other patents. (b) its generality? in how many
    patent classes is it cited.
  • Comparing university patents with a 1 random
    sample of all patents in the U.S. during the
    1965-92 period, they find that the trends in the
    quality of university patents are similar to the
    trends in the 1 random sample of all patents.
  • Their data illustrates that while the Bayh-Dole
    Act has increased the propensity to patent, it
    has not resulted in a shift in the overall
    quality of patents generated at universities.

Quality of university patents 1965-92
Quality of a 1 sample of U.S. patents 1965-92
18
Has the Bayh-Dole Act shifted the average type of
research that is conducted at universities from
basic to more applied research?
  • Thursby and Thursby (2000)
  • Survey data from 65 U.S. universities
  • Their results suggest that the growth in
    licensing patented university inventions is
    driven primarily by an increase in professors
    propensity to patent and firms propensity to
    outsource RD by licensing, rather than a shift
    in the average type of research from more basic
    to applied.
  • Licensing growth universities function of
    propensity professors to patent, firms to
    outsource RD

19
Which factors have a positive effect on
university startups?
  • Di Gregorio and Shane (2000)
  • Intellectual eminence of professors
  • The possibility that the startup can offer equity
    rather than cash to university professors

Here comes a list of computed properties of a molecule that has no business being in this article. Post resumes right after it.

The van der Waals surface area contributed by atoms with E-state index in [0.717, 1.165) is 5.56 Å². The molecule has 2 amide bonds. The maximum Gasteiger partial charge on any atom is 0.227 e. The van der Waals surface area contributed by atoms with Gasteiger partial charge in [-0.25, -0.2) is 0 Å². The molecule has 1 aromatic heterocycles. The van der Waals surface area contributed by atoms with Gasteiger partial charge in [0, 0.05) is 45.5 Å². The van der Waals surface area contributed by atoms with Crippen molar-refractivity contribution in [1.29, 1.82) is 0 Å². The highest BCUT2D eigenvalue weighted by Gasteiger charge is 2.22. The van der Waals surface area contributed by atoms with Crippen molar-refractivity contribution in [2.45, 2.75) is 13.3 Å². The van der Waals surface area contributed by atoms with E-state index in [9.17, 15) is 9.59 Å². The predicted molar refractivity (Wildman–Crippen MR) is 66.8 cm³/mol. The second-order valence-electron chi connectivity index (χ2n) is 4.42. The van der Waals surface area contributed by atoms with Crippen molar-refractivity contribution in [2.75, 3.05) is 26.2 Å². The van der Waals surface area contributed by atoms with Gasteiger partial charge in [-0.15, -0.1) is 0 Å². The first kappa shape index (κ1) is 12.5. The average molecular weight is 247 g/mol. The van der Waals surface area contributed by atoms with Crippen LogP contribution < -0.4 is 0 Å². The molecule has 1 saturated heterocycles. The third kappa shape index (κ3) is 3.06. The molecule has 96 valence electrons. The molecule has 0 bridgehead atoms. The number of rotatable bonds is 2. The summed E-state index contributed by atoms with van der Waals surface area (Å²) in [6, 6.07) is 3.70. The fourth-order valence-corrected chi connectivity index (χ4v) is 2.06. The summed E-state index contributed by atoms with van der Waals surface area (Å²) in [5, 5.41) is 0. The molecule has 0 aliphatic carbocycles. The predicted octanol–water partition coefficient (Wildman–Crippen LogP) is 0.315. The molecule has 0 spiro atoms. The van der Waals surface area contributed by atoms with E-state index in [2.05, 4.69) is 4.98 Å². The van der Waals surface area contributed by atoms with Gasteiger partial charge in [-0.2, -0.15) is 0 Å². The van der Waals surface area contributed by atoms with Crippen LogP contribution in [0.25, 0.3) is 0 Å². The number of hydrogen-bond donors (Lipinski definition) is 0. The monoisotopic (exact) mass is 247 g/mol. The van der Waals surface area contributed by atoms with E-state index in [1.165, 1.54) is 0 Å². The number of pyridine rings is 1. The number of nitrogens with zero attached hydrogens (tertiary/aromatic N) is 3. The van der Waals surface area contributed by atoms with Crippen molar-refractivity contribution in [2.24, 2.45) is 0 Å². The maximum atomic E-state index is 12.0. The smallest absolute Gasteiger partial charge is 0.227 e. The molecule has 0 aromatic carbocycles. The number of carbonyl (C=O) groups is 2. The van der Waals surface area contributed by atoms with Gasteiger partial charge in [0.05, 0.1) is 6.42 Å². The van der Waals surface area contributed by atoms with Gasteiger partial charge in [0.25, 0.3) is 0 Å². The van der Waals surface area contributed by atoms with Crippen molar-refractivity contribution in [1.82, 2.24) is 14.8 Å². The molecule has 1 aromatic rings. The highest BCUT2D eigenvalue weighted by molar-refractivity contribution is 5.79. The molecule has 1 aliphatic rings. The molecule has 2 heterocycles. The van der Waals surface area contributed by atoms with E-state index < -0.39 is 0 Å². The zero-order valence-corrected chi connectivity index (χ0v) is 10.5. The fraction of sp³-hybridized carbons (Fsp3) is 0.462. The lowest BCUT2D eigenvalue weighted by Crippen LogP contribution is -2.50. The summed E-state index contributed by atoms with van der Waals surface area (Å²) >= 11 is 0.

20
Do universities that are more experienced and
successful at licensing are more likely to employ
equity than cash (royalties) in their licensing
agreements?
  • Feldman et al (2000)
  • Their results show that experienced university
    TTO are more likely to use equity, because
    although its use is more complex than cash, it
    may increase the option value of some
    technologies and also improve the alignment
    between universitys interests and those of the
    firm.

21
Set de Preguntas 2
  • Qué restricciones imponen las universidades
    colombianas a los investigadores que quieren
    licenciar su tecnología?
  • Qué apoyo brindan las universidades colombianas a
    los investigadores que quieren licenciar su
    tecnología?
  • Existe la posibilidad de que los investigadores o
    las universidades reciban acciones de las
    compañías en lugar de regalías en los acuerdos de
    licencias?
  • Cuáles universidades colombianas han tenido éxito
    en la creación de nuevas compañías?

22
U.S. Research and Development
  • By 1979, industry RD expenditures passed
    government spending growing more than three-folds
    after controlling for inflation between 1975 and
    2000 (Litan et al. 2007)

23
US Academic RD Funding from the Federal G and
Industry
24
Industry Funding of University Research, 1973-2005
2.6 billion (2006)
Outsource of RD?
25
Share of Academic RD Funding from the Federal
Government and Industry, 1994
Sources National Science Foundation, 2009
Arocena and Sutz (2001) Changing knowledge
production and Latin American Universities,
Research Policy, 30 1221-1234.
26
Set de Preguntas 3
  • Quién financia la mayor parte de la investigación
    en las universidades colombianas (el gobierno o
    la industria)?
  • Ha tenido la industria una participación
    creciente en la financiación de investigación en
    las universidades en los últimos 20 años?
  • Ha habido una caída en los recursos que las
    empresas dedican a financiar investigación en
    Colombia a partir del 2000?

27
Most Respected Literature on U-I Relationships in
the U.S.
  • Econometric models and estimation techniques
  • Limitation of this literature? Data provided by
    Association of University Technology Managers
    (AUTM) patents, licensing agreements,
    university startups.
  • policies that affect the vibrant trade in
    scientific knowledge for commercial applications
    that is not patented and does not flow through